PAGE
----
Evaluation of Play

During a recent spring football practice, West Virginia quarterback Geno Smith takes the snap from center and places the ball in the grasp of running back Daquan Hargrett, who spies a seam in the defense. Racing forward, Hargrett cuts into the hole and bursts through the second level for what appears to be a very successful play for the offense. Or is it?

Figuring out exactly what is going on at spring drills can be an exercise in frustration. For sure, you can watch the plays and track the results (that is, if you are paying attention, which so few media members actually do). But trying to get an evaluation on who is playing well, or what's working, can be a difficult task, because we often don't know exactly what is being worked on or what the emphasis is on each snap.

Take, for example, just about any defensive practice rep during the first two weeks of West Virginia's spring drills. Coordinator Jeff Casteel noted that he and the rest of his staff weren't calling defensive alignments to try to counter the offense during these sessions. Instead, they were simply working on their own assignments, on getting into the correct positions, and carrying out their duties as the play was run. Obviously, the linemen and linebackers were trying to defeat blocks and get in position to make tackles, and the secondary was trying to cover receivers, but it was as much about getting the many youngsters on that side of the ball comfortable with each call and understanding what they need to do in order to be in position to make plays.

Granted, Casteel and company don't want to see 50-yard pass completions on every play, or watch the backs of runners speeding downfield. They want defenders swarming to the ball, and don't want gaping holes in coverage. But in order to do that, they must first 'install' the defense, just as the offense does on the other side of the ball. Each performer has to know what to do on each play call, against a variety of fronts and formations, and in doing so there are going to be times when the defense called is a bad match-up for what the offense is doing.

Another factor, that of limited tackling, also plays a big role in perceptions of success and failure on defense. WVU hasn't conducted any full scale tackle-to-the-ground work yet, even though the Mountaineers have been in full pads twice and have thumped around with good contact on days in 'shells' (helmets and shoulder pads). The first two weeks, cries of "stay up" – meaning no diving for tackles and no tackling to the ground – have been common.

"We try to save the kids. It's a long season," Casteel noted. "We will go live in scrimmages, but they just finished playing in January, and here we are at the end of March right back in it. It's a pretty big drag on the kids, so we try to stay off their legs as best we can. We haven't been tackling live in practices for about eight years."

That doesn't mean WVU never goes live in the spring – it has two scheduled scrimmages where full-on tackling will be in force – but Casteel, along with most coaches, doesn't want to bang players up unnecessarily. He notes that a defender might make a diving tackle in a practice that results in a three-yard gain instead of a bigger run, but the risk of injury on that same play is great, and to what result? With both sides of the ball concentrating on execution at this point, the results of the play are secondary.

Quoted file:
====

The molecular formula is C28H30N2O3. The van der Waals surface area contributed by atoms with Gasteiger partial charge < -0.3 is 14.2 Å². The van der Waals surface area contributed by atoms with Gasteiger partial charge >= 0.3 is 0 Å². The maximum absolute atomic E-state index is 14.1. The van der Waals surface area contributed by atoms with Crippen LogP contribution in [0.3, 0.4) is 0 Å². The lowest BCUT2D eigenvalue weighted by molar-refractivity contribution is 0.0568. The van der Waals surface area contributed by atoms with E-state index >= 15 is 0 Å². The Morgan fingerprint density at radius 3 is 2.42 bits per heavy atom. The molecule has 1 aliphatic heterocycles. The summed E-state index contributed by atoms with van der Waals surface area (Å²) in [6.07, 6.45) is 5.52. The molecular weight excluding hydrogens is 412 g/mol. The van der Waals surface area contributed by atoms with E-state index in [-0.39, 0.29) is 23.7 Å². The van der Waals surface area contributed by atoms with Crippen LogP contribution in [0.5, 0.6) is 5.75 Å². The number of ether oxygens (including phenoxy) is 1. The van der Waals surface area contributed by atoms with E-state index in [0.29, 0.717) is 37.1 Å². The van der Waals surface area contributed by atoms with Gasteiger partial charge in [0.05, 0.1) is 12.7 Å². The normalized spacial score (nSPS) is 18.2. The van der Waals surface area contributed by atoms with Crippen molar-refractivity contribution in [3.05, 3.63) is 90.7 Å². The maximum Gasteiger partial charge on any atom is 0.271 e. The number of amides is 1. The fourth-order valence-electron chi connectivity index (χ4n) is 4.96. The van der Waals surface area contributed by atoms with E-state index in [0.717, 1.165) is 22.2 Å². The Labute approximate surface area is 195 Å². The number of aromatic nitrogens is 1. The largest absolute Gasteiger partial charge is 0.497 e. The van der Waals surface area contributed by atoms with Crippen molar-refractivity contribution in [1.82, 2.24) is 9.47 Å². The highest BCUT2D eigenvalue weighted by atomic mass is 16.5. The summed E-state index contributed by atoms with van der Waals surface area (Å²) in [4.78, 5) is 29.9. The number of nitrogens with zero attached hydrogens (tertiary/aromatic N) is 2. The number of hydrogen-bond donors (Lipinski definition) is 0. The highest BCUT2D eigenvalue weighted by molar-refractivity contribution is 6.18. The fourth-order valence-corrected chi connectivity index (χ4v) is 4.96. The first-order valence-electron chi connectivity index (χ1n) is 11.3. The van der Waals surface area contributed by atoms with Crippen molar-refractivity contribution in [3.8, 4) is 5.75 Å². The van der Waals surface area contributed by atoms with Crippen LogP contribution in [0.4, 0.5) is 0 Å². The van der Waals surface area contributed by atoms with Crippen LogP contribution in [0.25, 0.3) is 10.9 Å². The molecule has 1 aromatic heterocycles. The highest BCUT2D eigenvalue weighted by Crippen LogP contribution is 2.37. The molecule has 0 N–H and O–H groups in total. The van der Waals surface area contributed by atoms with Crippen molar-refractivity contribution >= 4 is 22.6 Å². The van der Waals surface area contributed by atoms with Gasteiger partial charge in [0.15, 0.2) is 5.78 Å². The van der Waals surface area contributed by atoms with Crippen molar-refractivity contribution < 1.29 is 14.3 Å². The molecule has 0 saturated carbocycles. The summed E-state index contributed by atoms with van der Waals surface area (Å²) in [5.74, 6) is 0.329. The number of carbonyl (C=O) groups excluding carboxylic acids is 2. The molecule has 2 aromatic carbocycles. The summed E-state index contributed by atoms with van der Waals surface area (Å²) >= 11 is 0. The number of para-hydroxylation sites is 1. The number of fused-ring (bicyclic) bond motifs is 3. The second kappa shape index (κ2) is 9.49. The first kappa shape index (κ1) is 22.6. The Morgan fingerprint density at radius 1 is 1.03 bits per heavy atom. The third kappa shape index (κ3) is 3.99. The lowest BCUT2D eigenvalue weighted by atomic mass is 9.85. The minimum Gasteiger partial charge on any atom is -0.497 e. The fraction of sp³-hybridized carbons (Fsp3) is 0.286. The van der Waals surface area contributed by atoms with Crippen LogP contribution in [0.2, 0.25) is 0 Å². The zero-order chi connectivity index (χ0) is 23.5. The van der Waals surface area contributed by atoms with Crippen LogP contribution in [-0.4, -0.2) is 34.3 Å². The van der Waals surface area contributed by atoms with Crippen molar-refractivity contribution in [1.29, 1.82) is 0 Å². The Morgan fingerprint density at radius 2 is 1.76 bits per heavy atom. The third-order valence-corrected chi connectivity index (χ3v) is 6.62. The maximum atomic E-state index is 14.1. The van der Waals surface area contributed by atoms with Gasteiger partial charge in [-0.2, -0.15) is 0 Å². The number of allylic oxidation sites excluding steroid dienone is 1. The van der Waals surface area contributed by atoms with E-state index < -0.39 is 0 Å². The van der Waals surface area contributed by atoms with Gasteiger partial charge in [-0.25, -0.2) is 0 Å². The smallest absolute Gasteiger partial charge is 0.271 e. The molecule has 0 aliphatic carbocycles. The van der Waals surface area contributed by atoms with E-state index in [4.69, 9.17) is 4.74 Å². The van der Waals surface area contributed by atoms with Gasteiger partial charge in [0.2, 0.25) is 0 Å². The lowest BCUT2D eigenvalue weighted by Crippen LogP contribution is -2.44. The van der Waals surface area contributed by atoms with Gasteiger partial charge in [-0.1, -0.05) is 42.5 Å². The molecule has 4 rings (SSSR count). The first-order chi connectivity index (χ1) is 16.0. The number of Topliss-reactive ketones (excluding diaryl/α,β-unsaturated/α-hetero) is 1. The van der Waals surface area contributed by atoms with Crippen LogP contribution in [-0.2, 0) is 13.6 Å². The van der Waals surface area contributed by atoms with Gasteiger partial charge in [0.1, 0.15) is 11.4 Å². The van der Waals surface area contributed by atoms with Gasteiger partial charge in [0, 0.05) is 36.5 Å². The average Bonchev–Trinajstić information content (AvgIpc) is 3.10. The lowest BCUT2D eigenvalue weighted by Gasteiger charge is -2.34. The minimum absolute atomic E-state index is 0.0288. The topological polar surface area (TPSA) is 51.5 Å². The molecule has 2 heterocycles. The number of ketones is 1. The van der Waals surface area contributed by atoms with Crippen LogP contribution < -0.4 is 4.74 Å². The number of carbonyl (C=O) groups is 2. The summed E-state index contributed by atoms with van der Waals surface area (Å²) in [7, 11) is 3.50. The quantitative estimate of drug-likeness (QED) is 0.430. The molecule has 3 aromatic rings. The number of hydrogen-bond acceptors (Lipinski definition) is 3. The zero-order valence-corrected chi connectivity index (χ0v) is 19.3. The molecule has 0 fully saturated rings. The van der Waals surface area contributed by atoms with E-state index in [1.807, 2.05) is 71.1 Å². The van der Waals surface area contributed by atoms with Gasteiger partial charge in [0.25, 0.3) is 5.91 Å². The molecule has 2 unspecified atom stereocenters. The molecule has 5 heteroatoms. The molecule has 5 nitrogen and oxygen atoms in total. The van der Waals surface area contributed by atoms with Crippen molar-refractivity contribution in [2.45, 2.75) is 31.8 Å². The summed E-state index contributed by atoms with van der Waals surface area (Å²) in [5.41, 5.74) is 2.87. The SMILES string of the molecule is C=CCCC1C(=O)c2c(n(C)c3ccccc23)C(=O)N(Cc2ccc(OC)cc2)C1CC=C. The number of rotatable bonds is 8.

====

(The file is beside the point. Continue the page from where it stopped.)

Without full-bore tackling, there's obviously a great advantage for the offense. Backs and receivers are taught to keep running, even as defenders work on wrapping up, so as a result there are more "broken tackles" than one might see in a regular game. All of those items can make the offense look much better than it really is, but that's just part of the equation.

On pass plays this spring, WVU is running them all the way to completion, even if a pass rusher breaks through and has an open shot at the quarterback. In past years, such an eventuality resulted in a whistle and a play stoppage, but now the rep is finished out, even though a sack might clearly have been recorded. Obviously, this is good for the offense, as it gets full reps on plays that otherwise would have been aborted, but again, it also can make it look better than it really is. In one recent 11-on-11 session, WVU's defense would have had at least six sacks (or, at least, six very open shots at the quarterback) but the defensive lineman pulled up and stopped to allow the play to run to completion.

The advantage isn't all on the offensive side, however. The defense might look better if the offense runs a set or a series of plays that it needs to see and line up against. For example, at some point this spring, the offense will line up in the I-formation, or in a two back, one tight end set, in order to give the defense work against looks that it will see throughout the year. That won't be the forte of the Dana Holgorsen offense, of course, and it's likely that the defense will hold the upper hand in these situations.

With all that in mind, let's return to our original play. What really happened there? Did Hargrett break a 'tackle' that likely would have been executed in a full-scale scrimmage? Did the offensive set take advantage of a defensive front or call that was clearly not optimal? Or was the play well-executed – one that might have resulted in a big gain no mater what the situation?

Certainly, some judgments can be made during the spring. Players are being evaluated on an individual basis, and the way they fit and combine to form the basic building blocks of the offense and defense are under the microscope. It's been easy to see the philosophy behind the passing game – and certainly, WVU has made progress in implementing the new system. However, making definitive calls based on the results of each play – even those in the scrimmages – can often lead to unreliable conclusions.

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